Back to 2006. I have more places to shop, more selection, and for better deals. Despite the fact that the industry appears to be insanely competitive, grocery companies are constantly renovating and expanding their stores, and building new ones. There's a few people who are unhappy, but most of us are much better off. In 1976, I could not have predicted how the grocery business would improve, nor prescribed how to go about it. In 2006, I cannot predict how it will be improved in 2036 nor how it will happen, but I have a pretty good idea that it will be.

Maybe the NHL business would be worse off if it was more entrepreneurial. I suspect it would be much better off (and have hundreds of years of market history bolstering that suspicion), but I haven't the foggiest idea how so. See? Very unsatisfying.

Two, franchise values. When McLea says
The whole idea of the CBA was to increase franchise values. Period.

I don't think we're disagreeing, as Doogie notes. Most of the franchises have seen immediate and substantial increases in their value, because a lot of the risk that previously existed has been removed or reduced.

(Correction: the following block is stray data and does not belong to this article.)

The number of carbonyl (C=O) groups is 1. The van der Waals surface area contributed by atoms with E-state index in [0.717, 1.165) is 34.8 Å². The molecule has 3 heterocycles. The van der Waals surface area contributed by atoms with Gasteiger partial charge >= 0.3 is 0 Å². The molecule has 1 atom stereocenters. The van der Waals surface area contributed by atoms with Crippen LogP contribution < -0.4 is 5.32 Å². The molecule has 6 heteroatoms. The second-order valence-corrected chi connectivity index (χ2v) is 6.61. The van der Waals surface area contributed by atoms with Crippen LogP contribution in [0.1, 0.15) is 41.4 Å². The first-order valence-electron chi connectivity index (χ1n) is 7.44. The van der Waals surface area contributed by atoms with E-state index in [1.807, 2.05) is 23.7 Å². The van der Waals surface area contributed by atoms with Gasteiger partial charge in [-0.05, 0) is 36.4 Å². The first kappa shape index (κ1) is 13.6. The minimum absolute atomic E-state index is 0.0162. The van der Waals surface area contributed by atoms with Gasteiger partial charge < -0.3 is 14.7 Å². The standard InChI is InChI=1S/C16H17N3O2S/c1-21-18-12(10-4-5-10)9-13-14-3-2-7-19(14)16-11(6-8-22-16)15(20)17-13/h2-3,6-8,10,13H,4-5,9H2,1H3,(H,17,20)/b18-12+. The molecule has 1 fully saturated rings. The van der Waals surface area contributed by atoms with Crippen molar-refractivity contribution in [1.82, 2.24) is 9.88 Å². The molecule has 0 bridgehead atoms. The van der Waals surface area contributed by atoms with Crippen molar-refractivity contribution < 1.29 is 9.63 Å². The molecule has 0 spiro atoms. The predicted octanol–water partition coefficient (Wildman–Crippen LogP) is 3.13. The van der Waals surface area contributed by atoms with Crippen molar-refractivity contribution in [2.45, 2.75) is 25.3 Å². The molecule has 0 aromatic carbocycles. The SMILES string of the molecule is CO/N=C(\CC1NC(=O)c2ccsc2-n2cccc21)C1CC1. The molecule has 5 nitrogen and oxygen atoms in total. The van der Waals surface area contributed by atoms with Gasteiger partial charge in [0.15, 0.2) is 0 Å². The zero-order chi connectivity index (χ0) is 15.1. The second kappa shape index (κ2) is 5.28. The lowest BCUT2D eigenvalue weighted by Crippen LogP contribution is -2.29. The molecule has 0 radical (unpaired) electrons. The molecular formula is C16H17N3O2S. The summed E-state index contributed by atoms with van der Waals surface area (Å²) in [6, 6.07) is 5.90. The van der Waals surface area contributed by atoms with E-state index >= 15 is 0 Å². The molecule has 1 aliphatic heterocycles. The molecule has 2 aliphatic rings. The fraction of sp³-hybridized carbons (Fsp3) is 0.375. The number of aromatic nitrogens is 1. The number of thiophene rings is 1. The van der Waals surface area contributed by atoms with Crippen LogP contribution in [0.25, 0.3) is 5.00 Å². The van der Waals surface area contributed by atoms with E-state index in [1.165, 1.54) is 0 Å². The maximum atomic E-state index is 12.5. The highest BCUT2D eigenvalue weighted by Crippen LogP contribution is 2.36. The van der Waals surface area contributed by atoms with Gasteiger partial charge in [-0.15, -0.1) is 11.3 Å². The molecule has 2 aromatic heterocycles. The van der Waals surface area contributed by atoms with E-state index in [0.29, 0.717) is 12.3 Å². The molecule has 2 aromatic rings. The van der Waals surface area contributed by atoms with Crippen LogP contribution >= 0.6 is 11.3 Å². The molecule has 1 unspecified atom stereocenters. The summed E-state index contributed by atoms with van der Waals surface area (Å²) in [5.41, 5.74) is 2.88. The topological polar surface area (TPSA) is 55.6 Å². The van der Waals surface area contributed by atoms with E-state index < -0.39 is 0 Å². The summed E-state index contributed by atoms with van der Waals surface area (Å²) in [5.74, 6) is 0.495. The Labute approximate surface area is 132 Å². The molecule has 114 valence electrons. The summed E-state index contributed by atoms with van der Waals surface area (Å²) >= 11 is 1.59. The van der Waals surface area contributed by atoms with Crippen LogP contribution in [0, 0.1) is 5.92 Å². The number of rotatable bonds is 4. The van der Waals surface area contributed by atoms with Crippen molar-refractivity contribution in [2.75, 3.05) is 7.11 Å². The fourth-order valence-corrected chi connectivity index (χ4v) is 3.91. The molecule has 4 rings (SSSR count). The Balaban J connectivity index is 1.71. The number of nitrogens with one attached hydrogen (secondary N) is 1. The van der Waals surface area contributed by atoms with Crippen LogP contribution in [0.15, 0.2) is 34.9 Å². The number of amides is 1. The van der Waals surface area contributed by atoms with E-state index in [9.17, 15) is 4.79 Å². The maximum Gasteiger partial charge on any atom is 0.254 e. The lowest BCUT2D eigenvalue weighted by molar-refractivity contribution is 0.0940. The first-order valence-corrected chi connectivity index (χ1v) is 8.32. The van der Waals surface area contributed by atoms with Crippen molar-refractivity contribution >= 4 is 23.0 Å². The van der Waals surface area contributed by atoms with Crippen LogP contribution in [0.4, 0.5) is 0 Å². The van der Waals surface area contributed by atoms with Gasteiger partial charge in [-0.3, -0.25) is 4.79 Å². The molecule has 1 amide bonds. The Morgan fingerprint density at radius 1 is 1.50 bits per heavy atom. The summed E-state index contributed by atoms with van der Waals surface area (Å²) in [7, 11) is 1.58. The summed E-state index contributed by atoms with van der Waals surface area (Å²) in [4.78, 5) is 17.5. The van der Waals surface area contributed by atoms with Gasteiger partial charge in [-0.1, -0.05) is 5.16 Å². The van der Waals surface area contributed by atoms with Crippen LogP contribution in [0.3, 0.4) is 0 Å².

Plus, if you're having trouble bringing in the ca$h, the richer franchises will subsidize you. Clearly an outfit like Forbes will look at most franchises and decide that, with the risk reduced and the rate-of-return stabilized, the franchise is worth more than before.

There is a flip-side to this, though. Independent valuators like Forbes are very good at assessing the financials of a company, and pretty good at assessing risk. They are much less able to assess opportunity.

What would happen if you took Google Inc. right now and said, "No more investments in new businesses. 90% of your present revenue is now to be paid to shareholders as dividends. We're going to reduce your risk." Google would become a more attractive investment to some people (e.g. old ladies on a pension), sure, but clearly today's share price would plummet. Google Inc. is valuable to its present investors because of the opportunities; not just the ones they can imagine (say, a slice of the market for TV/movies over the 'Net), but the ones that they can't yet imagine.